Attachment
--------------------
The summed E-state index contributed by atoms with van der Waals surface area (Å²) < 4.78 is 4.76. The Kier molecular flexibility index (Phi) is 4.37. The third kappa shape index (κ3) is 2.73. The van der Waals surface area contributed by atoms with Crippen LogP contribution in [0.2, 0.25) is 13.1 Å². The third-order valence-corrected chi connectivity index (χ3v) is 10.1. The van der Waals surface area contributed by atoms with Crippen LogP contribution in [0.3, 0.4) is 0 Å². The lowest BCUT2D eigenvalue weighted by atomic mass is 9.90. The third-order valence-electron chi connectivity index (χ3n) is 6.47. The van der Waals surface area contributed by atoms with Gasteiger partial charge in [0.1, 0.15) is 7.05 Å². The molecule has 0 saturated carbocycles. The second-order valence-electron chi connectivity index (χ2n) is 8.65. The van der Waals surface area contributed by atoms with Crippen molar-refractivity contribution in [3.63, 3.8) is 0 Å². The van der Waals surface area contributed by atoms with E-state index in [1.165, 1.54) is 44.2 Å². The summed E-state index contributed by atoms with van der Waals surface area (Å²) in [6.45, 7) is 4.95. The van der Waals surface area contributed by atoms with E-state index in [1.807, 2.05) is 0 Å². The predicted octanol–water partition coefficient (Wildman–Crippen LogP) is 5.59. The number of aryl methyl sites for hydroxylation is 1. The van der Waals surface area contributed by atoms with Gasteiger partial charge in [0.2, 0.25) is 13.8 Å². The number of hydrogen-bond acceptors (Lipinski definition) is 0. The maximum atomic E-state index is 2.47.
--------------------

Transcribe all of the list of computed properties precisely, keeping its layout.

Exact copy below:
The summed E-state index contributed by atoms with van der Waals surface area (Å²) < 4.78 is 4.76. The Kier molecular flexibility index (Phi) is 4.37. The third kappa shape index (κ3) is 2.73. The van der Waals surface area contributed by atoms with Crippen LogP contribution in [0.2, 0.25) is 13.1 Å². The third-order valence-corrected chi connectivity index (χ3v) is 10.1. The van der Waals surface area contributed by atoms with Crippen LogP contribution in [0.3, 0.4) is 0 Å². The lowest BCUT2D eigenvalue weighted by atomic mass is 9.90. The third-order valence-electron chi connectivity index (χ3n) is 6.47. The van der Waals surface area contributed by atoms with Gasteiger partial charge in [0.1, 0.15) is 7.05 Å². The molecule has 0 saturated carbocycles. The second-order valence-electron chi connectivity index (χ2n) is 8.65. The van der Waals surface area contributed by atoms with Crippen molar-refractivity contribution in [3.63, 3.8) is 0 Å². The van der Waals surface area contributed by atoms with E-state index in [1.165, 1.54) is 44.2 Å². The summed E-state index contributed by atoms with van der Waals surface area (Å²) in [6.45, 7) is 4.95. The van der Waals surface area contributed by atoms with E-state index in [1.807, 2.05) is 0 Å². The predicted octanol–water partition coefficient (Wildman–Crippen LogP) is 5.59. The number of aryl methyl sites for hydroxylation is 1. The van der Waals surface area contributed by atoms with Gasteiger partial charge in [0.2, 0.25) is 13.8 Å². The number of hydrogen-bond acceptors (Lipinski definition) is 0. The maximum atomic E-state index is 2.47.